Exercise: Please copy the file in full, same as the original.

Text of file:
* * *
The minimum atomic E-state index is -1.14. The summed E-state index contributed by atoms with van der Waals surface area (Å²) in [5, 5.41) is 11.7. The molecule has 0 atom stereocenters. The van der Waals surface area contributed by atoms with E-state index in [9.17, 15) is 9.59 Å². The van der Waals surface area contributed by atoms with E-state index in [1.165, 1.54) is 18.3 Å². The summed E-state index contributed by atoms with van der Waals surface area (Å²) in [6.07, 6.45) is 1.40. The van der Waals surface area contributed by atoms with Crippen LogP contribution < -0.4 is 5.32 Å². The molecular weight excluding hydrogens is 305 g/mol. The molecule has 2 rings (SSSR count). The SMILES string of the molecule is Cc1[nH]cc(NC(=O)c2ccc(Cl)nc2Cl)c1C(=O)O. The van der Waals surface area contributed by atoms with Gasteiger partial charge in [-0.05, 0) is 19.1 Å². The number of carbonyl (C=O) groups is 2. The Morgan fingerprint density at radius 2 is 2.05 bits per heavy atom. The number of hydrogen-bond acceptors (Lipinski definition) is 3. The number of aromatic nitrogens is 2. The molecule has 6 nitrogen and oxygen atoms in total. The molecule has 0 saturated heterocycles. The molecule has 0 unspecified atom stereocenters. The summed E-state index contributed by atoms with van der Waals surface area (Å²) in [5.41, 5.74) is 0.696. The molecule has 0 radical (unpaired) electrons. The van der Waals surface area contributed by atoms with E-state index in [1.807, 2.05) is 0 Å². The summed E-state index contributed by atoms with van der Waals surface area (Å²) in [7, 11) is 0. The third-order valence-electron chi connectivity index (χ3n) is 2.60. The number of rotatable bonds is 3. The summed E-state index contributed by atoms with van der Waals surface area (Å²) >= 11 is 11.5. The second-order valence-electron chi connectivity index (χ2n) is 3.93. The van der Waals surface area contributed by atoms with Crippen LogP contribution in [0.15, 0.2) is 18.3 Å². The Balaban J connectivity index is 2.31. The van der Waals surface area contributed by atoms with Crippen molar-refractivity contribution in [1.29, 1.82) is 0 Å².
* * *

The minimum atomic E-state index is -1.14. The summed E-state index contributed by atoms with van der Waals surface area (Å²) in [5, 5.41) is 11.7. The molecule has 0 atom stereocenters. The van der Waals surface area contributed by atoms with E-state index in [9.17, 15) is 9.59 Å². The van der Waals surface area contributed by atoms with E-state index in [1.165, 1.54) is 18.3 Å². The summed E-state index contributed by atoms with van der Waals surface area (Å²) in [6.07, 6.45) is 1.40. The van der Waals surface area contributed by atoms with Crippen LogP contribution < -0.4 is 5.32 Å². The molecular weight excluding hydrogens is 305 g/mol. The molecule has 2 rings (SSSR count). The SMILES string of the molecule is Cc1[nH]cc(NC(=O)c2ccc(Cl)nc2Cl)c1C(=O)O. The van der Waals surface area contributed by atoms with Gasteiger partial charge in [-0.05, 0) is 19.1 Å². The number of carbonyl (C=O) groups is 2. The Morgan fingerprint density at radius 2 is 2.05 bits per heavy atom. The number of hydrogen-bond acceptors (Lipinski definition) is 3. The number of aromatic nitrogens is 2. The molecule has 6 nitrogen and oxygen atoms in total. The molecule has 0 saturated heterocycles. The molecule has 0 unspecified atom stereocenters. The summed E-state index contributed by atoms with van der Waals surface area (Å²) in [5.41, 5.74) is 0.696. The molecule has 0 radical (unpaired) electrons. The van der Waals surface area contributed by atoms with E-state index in [1.807, 2.05) is 0 Å². The summed E-state index contributed by atoms with van der Waals surface area (Å²) in [7, 11) is 0. The third-order valence-electron chi connectivity index (χ3n) is 2.60. The number of rotatable bonds is 3. The summed E-state index contributed by atoms with van der Waals surface area (Å²) >= 11 is 11.5. The second-order valence-electron chi connectivity index (χ2n) is 3.93. The van der Waals surface area contributed by atoms with Crippen LogP contribution in [0.15, 0.2) is 18.3 Å². The Balaban J connectivity index is 2.31. The van der Waals surface area contributed by atoms with Crippen molar-refractivity contribution in [1.29, 1.82) is 0 Å².